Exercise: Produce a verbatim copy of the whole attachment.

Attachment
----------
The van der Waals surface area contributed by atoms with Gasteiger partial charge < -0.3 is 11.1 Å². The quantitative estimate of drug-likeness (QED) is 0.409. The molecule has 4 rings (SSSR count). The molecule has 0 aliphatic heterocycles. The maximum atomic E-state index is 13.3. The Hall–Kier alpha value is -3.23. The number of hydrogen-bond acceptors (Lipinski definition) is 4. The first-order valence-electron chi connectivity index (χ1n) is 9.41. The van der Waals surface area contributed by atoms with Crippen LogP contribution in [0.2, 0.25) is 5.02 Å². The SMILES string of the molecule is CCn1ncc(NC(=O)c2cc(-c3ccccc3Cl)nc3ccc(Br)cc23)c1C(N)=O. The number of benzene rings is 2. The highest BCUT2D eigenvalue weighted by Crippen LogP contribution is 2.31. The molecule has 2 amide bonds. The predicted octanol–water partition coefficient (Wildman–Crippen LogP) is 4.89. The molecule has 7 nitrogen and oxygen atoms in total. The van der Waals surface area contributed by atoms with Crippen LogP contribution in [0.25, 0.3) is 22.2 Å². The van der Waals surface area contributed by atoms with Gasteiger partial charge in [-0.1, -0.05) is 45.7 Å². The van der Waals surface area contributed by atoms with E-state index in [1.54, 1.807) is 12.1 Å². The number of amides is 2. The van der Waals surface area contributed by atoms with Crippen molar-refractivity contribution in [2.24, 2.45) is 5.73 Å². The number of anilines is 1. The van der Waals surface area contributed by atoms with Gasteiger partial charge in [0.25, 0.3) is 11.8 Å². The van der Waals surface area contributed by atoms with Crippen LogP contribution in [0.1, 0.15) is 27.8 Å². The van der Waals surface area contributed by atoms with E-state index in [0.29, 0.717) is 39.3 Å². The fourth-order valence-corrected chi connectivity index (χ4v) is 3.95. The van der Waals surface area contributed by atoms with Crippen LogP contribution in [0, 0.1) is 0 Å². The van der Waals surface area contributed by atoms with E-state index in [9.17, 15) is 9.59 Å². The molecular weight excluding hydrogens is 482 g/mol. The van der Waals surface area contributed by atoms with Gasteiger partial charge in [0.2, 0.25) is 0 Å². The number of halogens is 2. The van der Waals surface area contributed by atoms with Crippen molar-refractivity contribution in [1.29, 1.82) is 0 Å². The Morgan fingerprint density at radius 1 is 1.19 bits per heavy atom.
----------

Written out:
The van der Waals surface area contributed by atoms with Gasteiger partial charge < -0.3 is 11.1 Å². The quantitative estimate of drug-likeness (QED) is 0.409. The molecule has 4 rings (SSSR count). The molecule has 0 aliphatic heterocycles. The maximum atomic E-state index is 13.3. The Hall–Kier alpha value is -3.23. The number of hydrogen-bond acceptors (Lipinski definition) is 4. The first-order valence-electron chi connectivity index (χ1n) is 9.41. The van der Waals surface area contributed by atoms with Crippen LogP contribution in [0.2, 0.25) is 5.02 Å². The SMILES string of the molecule is CCn1ncc(NC(=O)c2cc(-c3ccccc3Cl)nc3ccc(Br)cc23)c1C(N)=O. The number of benzene rings is 2. The highest BCUT2D eigenvalue weighted by Crippen LogP contribution is 2.31. The molecule has 2 amide bonds. The predicted octanol–water partition coefficient (Wildman–Crippen LogP) is 4.89. The molecule has 7 nitrogen and oxygen atoms in total. The van der Waals surface area contributed by atoms with Crippen LogP contribution in [0.25, 0.3) is 22.2 Å². The van der Waals surface area contributed by atoms with Gasteiger partial charge in [-0.1, -0.05) is 45.7 Å². The van der Waals surface area contributed by atoms with E-state index in [1.54, 1.807) is 12.1 Å². The number of amides is 2. The van der Waals surface area contributed by atoms with Crippen molar-refractivity contribution in [2.24, 2.45) is 5.73 Å². The number of anilines is 1. The van der Waals surface area contributed by atoms with Gasteiger partial charge in [0.25, 0.3) is 11.8 Å². The van der Waals surface area contributed by atoms with Crippen LogP contribution in [0.1, 0.15) is 27.8 Å². The van der Waals surface area contributed by atoms with E-state index in [0.29, 0.717) is 39.3 Å². The fourth-order valence-corrected chi connectivity index (χ4v) is 3.95. The van der Waals surface area contributed by atoms with Crippen LogP contribution in [0, 0.1) is 0 Å². The van der Waals surface area contributed by atoms with E-state index in [9.17, 15) is 9.59 Å². The molecular weight excluding hydrogens is 482 g/mol. The van der Waals surface area contributed by atoms with Gasteiger partial charge in [0.2, 0.25) is 0 Å². The number of halogens is 2. The van der Waals surface area contributed by atoms with Crippen molar-refractivity contribution in [1.29, 1.82) is 0 Å². The Morgan fingerprint density at radius 1 is 1.19 bits per heavy atom.